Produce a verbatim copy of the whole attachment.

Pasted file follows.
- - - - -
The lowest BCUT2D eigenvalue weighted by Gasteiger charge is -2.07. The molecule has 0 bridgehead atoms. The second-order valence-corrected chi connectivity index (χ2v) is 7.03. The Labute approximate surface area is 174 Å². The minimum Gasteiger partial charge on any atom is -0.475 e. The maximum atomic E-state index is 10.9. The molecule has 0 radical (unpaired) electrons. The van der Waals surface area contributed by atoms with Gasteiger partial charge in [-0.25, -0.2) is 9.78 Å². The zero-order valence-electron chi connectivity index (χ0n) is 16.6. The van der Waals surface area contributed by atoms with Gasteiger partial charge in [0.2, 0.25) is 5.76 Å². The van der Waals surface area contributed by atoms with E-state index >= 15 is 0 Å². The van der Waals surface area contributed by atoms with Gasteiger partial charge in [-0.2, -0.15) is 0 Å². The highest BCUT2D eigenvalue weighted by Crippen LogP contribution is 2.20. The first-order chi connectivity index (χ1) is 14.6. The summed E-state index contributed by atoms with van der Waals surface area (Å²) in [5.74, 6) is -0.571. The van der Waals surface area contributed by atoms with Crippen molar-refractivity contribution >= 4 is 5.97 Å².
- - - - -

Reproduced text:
The lowest BCUT2D eigenvalue weighted by Gasteiger charge is -2.07. The molecule has 0 bridgehead atoms. The second-order valence-corrected chi connectivity index (χ2v) is 7.03. The Labute approximate surface area is 174 Å². The minimum Gasteiger partial charge on any atom is -0.475 e. The maximum atomic E-state index is 10.9. The molecule has 0 radical (unpaired) electrons. The van der Waals surface area contributed by atoms with Gasteiger partial charge in [-0.25, -0.2) is 9.78 Å². The zero-order valence-electron chi connectivity index (χ0n) is 16.6. The van der Waals surface area contributed by atoms with Gasteiger partial charge in [0.2, 0.25) is 5.76 Å². The van der Waals surface area contributed by atoms with E-state index >= 15 is 0 Å². The van der Waals surface area contributed by atoms with Gasteiger partial charge in [-0.2, -0.15) is 0 Å². The highest BCUT2D eigenvalue weighted by Crippen LogP contribution is 2.20. The first-order chi connectivity index (χ1) is 14.6. The summed E-state index contributed by atoms with van der Waals surface area (Å²) in [5.74, 6) is -0.571. The van der Waals surface area contributed by atoms with Crippen molar-refractivity contribution >= 4 is 5.97 Å².